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Wednesday, February 21, 2001

Time to Be Honest About 'Reality' Series

By BRIAN LOWRY


     This isn't normally the place to find official statements of policy, though, for the record, I feel strongly no movie should be remade more than once (how many versions of "Here Comes Mr. Jordan" and "The Island of Dr. Moreau" do we need?) and the National Basketball Assn. should stop drafting teenagers out of high school.
     A new policy shift by The Times, however, requires a bit of explanation, and since I couldn't come up with anything especially pithy this week, I volunteered for the task. So here goes: After some internal huddling, the decision has been made to drop wholesale use of "reality" to cover the broad and growing list of television shows that have little to do with any dictionary definition of the term.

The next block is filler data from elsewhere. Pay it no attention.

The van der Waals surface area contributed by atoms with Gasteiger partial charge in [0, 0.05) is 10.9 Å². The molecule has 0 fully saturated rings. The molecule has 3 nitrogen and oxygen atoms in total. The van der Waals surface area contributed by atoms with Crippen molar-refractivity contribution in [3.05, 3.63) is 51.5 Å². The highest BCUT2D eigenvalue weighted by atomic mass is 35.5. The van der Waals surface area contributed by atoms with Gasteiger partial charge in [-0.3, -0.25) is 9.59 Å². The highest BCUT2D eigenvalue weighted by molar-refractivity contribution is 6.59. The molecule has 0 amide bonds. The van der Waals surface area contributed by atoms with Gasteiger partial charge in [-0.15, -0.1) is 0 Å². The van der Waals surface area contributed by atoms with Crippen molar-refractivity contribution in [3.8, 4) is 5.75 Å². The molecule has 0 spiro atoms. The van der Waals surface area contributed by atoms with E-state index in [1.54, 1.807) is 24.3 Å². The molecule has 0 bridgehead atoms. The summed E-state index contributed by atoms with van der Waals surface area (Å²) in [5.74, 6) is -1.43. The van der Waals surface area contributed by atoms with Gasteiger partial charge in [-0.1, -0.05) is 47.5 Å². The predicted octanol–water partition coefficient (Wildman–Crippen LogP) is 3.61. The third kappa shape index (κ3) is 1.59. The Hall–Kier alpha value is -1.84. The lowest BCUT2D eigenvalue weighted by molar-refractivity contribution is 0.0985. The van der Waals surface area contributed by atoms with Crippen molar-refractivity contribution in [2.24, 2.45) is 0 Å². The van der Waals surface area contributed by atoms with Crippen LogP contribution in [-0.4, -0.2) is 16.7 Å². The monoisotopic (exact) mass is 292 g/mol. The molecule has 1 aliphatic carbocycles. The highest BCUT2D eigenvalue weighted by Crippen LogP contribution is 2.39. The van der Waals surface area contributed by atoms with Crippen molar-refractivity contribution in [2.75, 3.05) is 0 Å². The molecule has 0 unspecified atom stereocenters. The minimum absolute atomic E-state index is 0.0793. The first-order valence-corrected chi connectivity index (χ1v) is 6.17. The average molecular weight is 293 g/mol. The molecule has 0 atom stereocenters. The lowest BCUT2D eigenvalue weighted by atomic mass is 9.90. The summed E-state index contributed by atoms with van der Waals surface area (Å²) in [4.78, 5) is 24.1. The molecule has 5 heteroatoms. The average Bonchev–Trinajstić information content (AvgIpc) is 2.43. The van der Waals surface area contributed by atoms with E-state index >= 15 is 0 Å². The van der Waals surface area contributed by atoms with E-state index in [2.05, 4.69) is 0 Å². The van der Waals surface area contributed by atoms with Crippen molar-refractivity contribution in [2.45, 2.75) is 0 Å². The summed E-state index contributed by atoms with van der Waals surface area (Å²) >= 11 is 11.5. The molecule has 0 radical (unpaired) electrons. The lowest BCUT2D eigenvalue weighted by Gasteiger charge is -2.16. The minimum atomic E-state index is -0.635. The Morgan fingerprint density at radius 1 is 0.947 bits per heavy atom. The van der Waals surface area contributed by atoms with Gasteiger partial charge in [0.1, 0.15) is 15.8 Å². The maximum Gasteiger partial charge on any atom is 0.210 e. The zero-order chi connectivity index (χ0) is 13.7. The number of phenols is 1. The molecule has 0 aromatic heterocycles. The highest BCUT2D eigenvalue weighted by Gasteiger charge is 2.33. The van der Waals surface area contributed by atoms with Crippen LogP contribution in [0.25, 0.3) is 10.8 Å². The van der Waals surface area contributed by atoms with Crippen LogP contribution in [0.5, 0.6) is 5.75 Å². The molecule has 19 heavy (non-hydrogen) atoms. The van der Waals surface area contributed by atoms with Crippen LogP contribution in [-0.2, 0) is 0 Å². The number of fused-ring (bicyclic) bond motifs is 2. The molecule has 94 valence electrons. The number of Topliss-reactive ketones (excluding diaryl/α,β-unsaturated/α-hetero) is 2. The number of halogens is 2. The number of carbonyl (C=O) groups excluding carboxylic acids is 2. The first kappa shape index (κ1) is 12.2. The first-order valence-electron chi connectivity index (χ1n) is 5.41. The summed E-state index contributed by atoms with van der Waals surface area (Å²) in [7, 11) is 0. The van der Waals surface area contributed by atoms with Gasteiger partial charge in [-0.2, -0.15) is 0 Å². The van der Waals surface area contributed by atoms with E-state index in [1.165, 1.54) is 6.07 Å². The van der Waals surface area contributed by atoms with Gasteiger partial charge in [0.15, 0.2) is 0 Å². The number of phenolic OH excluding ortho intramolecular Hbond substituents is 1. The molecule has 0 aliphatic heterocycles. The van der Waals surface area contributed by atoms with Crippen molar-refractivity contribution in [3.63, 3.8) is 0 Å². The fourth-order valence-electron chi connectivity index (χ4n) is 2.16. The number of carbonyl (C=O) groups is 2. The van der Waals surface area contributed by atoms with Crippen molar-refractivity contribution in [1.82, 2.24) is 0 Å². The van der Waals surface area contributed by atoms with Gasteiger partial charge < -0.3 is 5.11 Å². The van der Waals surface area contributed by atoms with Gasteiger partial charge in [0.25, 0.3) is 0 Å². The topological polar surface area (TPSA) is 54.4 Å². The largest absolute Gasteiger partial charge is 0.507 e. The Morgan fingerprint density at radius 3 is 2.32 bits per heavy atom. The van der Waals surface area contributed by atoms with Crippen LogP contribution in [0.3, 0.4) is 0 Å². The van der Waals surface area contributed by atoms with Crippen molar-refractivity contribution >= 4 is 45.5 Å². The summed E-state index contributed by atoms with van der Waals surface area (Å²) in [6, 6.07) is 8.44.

Instead, what have come to be commonly called "reality" shows--franchises such as "Survivor," "Temptation Island" and "Big Brother," which place people in artificial settings or scenarios, taping, editing and musically scoring their interaction to enhance the entertainment and drama--will henceforth be referred to as "staged, unscripted" entertainment, series or events. If the producers' role is more limited--meaning no "immunity challenges" or goofy games--"unscripted" will suffice.
     Programs relying on video clips--such as "Cops" or "When Animals Attack," compiled after the fact unbeknownst to the (usually unlucky) participants--can still be dubbed "reality." The same designation loosely applies to variations involving hidden cameras, home video or news footage, from outtakes or bloopers to "Candid Camera" and "America's Funniest Home Videos."